What is the safest thing to take for menopause?

Menopause is a natural transition that all women go through as they age. It marks the end of a woman’s reproductive years and is officially diagnosed when a woman has not had a menstrual period for 12 consecutive months. The average age for menopause is 51, but it can occur anytime between the ages of 45 and 55.

As estrogen levels decline during perimenopause and menopause, women may experience various symptoms like hot flashes, night sweats, vaginal dryness, difficulty sleeping, irritability, and more. While menopause is a natural process, the symptoms can significantly disrupt a woman’s quality of life. As a result, many women consider treatments to relieve troublesome menopause symptoms.

Hormone Therapy

One of the most effective medical treatments for menopause symptoms is hormone therapy (HT), also known as menopausal hormone therapy or hormone replacement therapy. HT involves taking estrogen, with or without progesterone, to replace the hormones that the body is no longer producing naturally.

There are a few different forms of estrogen and progesterone that can be used:

  • Estrogen pills, patches, gels, sprays, and rings
  • Progesterone pills, capsules, injections

Research has shown that HT is the most effective treatment for relieving hot flashes and night sweats. It can also help with mood swings, vaginal dryness, and preventing bone loss. However, HT does come with potential side effects like bloating, breast tenderness, spotting, and an increased risk of blood clots, stroke, heart attack, breast cancer, and gallstones.

The risks of HT tend to be lower when it is started within 10 years of menopause beginning. The benefits and risks vary for each woman depending on her health history and when she starts taking HT. Women are recommended to take the lowest effective dose of HT for the shortest amount of time possible. Your doctor can help determine if HT is appropriate for you and the safest regimens to use.

Non-Hormonal Prescription Medications

For women who cannot take hormones, there are some non-hormonal prescription medications that may help certain menopause symptoms:


Low doses of certain antidepressant medications can help reduce hot flashes. The most commonly prescribed antidepressants for menopause symptoms are:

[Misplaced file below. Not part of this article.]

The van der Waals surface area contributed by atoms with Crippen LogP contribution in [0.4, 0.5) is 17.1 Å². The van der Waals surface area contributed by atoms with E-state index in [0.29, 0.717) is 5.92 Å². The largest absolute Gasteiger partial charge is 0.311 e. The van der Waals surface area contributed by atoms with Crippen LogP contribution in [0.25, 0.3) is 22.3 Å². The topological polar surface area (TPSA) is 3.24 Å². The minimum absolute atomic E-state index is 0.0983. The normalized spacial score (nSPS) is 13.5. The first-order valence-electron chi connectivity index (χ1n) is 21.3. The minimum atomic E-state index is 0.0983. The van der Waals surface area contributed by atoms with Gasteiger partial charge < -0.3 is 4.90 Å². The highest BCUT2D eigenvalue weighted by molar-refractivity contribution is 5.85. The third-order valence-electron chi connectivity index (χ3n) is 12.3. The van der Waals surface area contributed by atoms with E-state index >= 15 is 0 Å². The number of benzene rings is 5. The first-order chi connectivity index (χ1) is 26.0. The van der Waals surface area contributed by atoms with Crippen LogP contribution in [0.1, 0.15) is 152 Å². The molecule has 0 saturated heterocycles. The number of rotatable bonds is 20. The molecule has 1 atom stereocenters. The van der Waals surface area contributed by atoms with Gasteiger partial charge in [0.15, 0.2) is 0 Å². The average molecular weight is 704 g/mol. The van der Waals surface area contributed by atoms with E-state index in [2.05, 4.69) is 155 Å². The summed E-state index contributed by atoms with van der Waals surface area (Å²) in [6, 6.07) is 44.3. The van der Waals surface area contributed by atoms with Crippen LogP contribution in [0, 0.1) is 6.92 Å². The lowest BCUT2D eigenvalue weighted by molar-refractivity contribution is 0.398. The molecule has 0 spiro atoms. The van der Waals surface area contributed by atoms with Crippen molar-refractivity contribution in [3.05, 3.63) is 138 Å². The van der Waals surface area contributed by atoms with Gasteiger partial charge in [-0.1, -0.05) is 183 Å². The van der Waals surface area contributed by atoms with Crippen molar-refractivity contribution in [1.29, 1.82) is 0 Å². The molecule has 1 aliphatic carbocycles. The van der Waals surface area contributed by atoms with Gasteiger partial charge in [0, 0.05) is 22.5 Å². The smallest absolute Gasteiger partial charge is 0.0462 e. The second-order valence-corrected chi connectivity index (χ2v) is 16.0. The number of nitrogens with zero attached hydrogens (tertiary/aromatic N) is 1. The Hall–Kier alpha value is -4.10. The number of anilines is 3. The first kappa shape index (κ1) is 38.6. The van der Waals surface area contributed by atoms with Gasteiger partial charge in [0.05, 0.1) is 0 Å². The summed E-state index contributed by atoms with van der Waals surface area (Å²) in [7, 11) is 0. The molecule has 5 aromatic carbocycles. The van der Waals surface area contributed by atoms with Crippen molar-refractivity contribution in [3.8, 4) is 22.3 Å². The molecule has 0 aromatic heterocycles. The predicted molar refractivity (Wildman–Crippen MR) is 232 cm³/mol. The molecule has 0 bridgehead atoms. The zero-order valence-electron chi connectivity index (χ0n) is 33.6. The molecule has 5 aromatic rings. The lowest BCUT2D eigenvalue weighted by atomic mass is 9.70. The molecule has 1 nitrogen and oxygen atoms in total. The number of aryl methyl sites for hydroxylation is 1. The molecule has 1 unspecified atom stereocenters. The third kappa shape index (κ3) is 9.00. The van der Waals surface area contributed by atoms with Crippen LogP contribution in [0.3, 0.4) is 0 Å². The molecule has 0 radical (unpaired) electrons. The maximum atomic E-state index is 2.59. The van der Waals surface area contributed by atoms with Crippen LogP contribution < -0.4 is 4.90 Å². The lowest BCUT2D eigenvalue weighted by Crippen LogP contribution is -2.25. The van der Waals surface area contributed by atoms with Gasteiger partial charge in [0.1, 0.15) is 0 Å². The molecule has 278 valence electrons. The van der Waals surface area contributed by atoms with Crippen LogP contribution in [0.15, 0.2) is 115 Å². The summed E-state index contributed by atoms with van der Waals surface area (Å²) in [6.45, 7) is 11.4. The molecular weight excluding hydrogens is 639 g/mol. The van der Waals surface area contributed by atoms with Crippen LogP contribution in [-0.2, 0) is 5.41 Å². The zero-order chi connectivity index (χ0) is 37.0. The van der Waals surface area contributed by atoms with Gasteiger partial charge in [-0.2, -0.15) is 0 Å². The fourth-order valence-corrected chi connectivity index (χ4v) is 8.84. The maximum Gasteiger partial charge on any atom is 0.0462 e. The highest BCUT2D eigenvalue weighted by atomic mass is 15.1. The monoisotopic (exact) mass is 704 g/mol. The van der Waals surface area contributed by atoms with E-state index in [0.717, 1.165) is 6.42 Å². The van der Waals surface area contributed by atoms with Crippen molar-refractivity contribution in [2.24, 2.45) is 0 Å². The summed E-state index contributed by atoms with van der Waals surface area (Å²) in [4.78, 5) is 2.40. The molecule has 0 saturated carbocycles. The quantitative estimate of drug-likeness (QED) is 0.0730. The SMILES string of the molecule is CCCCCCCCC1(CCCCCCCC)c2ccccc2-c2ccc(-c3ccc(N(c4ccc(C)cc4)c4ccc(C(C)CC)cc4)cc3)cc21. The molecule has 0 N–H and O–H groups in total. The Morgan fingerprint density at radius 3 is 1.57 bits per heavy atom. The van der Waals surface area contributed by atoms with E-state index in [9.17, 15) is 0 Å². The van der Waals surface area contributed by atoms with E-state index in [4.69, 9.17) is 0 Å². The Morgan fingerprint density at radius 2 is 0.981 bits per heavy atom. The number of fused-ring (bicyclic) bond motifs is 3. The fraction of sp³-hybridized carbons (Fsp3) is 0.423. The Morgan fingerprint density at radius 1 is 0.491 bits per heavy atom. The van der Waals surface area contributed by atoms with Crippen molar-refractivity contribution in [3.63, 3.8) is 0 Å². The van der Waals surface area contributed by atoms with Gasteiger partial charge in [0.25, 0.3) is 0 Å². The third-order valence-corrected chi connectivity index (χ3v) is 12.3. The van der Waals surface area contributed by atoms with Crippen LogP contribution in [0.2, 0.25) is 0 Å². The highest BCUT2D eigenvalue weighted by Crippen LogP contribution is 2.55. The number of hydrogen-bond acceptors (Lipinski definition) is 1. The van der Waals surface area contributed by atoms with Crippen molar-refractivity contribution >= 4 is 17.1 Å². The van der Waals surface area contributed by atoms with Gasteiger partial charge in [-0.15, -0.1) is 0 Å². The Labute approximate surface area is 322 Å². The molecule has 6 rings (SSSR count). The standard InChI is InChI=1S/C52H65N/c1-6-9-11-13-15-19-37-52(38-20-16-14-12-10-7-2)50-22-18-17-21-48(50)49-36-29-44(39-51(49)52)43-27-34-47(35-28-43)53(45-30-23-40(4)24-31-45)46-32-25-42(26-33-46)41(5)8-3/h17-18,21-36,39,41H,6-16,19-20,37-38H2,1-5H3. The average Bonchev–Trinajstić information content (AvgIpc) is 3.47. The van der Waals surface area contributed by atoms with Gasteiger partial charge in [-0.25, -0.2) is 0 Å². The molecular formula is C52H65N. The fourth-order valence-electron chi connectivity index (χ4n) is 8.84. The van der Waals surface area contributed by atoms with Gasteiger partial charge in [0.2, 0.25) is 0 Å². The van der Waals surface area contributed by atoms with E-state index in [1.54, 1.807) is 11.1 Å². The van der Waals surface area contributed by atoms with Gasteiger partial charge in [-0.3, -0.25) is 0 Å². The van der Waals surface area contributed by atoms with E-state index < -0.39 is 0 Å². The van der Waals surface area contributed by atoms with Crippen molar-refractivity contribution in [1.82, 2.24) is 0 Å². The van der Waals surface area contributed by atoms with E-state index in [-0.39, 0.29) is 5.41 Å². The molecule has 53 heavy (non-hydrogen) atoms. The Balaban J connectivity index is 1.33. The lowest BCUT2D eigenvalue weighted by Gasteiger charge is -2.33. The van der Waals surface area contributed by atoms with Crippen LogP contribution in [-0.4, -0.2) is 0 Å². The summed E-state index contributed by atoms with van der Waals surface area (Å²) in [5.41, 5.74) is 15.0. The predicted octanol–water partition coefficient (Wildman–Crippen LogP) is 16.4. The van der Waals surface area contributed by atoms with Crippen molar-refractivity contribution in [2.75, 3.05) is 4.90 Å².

– Venlafaxine (Effexor XR)
– Paroxetine (Paxil, Brisdelle)
– Fluoxetine (Prozac)
– Citalopram (Celexa)
– Escitalopram (Lexapro)

These medications can take 4-6 weeks to start having an effect on hot flashes. Side effects may include nausea, drowsiness, dry mouth, anxiety, and reduced sex drive.


Gabapentin (Neurontin) is an anti-seizure medication that can also reduce the frequency and severity of hot flashes. Side effects include dizziness, fatigue, and swelling in the hands and feet.


Clonidine is a blood pressure medication that may decrease frequency of hot flashes, but has more significant side effects like dry mouth, dizziness, drowsiness, and constipation.

Prescription non-hormonal medications can be an option for women who cannot take hormones but need relief from severe menopause symptoms, especially hot flashes. However, these medications do not treat all possible menopause symptoms and may have side effects.

Over-the-Counter Remedies

There are many over-the-counter (OTC) products marketed for relief of menopause symptoms that do not require a prescription. These include supplements, vitamins, moisturizers, lubricants, and cooling products.


  • Soy isoflavones – Soy contains estrogen-like compounds called isoflavones that may help reduce hot flashes. Available in foods, supplements, or extracts.
  • Black cohosh – Derived from the root of the black cohosh plant, this supplement may decrease hot flashes and night sweats. May cause side effects like stomach upset or headache in some women.
  • Evening primrose oil – An anti-inflammatory that may help reduce breast tenderness, hot flashes, and mood swings associated with menopause.
  • Vitamin E – May decrease occurrence of hot flashes. Recommended daily dose is 400 IU.
  • Flaxseed – High in phytoestrogens which can minimize hot flashes. Take 1-2 tablespoons daily ground flaxseed.

The efficacy of these supplements for treating menopause symptoms is mixed. Some small studies show modest improvements while other research indicates they are no more effective than placebo. Supplements are not regulated by the FDA for safety and purity. Discuss use of supplements with your doctor as they may interact with medications.

Moisturizers and Lubricants

Declining estrogen levels commonly cause vaginal dryness during menopause. Over-the-counter vaginal moisturizers and lubricants can provide relief from vaginal discomfort and painful intercourse. These products are available as gels, creams, or longer-lasting vaginal inserts like:

  • K-Y Jelly
  • Astroglide
  • Replens
  • Luvena

Use water-based, not petroleum-based, lubricants if using condoms. Silicone-based lubricants last longer but cannot be used with silicone sex toys. Avoid products with potential irritants like flavors, fragrances, and warming/cooling effects.

Cooling Products

To find immediate relief during a hot flash try:

  • Cooling towels
  • Cold packs
  • Gel ice packs
  • Handheld mini fans